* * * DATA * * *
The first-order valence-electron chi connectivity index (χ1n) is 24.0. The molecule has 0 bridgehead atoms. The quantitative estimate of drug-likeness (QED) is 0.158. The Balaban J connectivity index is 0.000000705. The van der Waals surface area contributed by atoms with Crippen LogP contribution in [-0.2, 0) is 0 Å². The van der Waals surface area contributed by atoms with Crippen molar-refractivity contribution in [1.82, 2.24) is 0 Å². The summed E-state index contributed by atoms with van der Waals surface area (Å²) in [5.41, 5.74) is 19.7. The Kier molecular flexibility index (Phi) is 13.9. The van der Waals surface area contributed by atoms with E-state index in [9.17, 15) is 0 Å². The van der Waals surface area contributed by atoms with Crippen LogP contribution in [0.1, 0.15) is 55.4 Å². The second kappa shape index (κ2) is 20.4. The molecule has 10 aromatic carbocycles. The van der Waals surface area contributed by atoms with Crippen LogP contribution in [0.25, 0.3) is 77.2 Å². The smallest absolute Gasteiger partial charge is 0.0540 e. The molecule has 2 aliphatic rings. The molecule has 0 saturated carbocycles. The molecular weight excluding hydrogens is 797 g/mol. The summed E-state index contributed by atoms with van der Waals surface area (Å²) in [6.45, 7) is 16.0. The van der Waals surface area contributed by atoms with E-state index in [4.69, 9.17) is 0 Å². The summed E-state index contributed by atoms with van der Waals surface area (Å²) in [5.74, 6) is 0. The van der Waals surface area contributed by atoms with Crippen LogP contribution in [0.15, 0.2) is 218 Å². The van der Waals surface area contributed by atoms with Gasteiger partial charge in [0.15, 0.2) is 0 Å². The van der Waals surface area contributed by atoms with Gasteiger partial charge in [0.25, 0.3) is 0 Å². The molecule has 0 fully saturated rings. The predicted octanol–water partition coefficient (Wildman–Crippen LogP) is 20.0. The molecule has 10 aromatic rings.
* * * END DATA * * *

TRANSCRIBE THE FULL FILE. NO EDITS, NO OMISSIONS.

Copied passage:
The first-order valence-electron chi connectivity index (χ1n) is 24.0. The molecule has 0 bridgehead atoms. The quantitative estimate of drug-likeness (QED) is 0.158. The Balaban J connectivity index is 0.000000705. The van der Waals surface area contributed by atoms with Crippen LogP contribution in [-0.2, 0) is 0 Å². The van der Waals surface area contributed by atoms with Crippen molar-refractivity contribution in [1.82, 2.24) is 0 Å². The summed E-state index contributed by atoms with van der Waals surface area (Å²) in [5.41, 5.74) is 19.7. The Kier molecular flexibility index (Phi) is 13.9. The van der Waals surface area contributed by atoms with E-state index in [9.17, 15) is 0 Å². The van der Waals surface area contributed by atoms with Crippen LogP contribution in [0.1, 0.15) is 55.4 Å². The second kappa shape index (κ2) is 20.4. The molecule has 10 aromatic carbocycles. The van der Waals surface area contributed by atoms with Crippen LogP contribution in [0.25, 0.3) is 77.2 Å². The smallest absolute Gasteiger partial charge is 0.0540 e. The molecule has 2 aliphatic rings. The molecule has 0 saturated carbocycles. The molecular weight excluding hydrogens is 797 g/mol. The summed E-state index contributed by atoms with van der Waals surface area (Å²) in [6.45, 7) is 16.0. The van der Waals surface area contributed by atoms with E-state index in [4.69, 9.17) is 0 Å². The summed E-state index contributed by atoms with van der Waals surface area (Å²) in [5.74, 6) is 0. The van der Waals surface area contributed by atoms with Crippen LogP contribution in [0.15, 0.2) is 218 Å². The van der Waals surface area contributed by atoms with Gasteiger partial charge in [0.15, 0.2) is 0 Å². The van der Waals surface area contributed by atoms with Gasteiger partial charge in [0.25, 0.3) is 0 Å². The molecule has 0 fully saturated rings. The predicted octanol–water partition coefficient (Wildman–Crippen LogP) is 20.0. The molecule has 10 aromatic rings.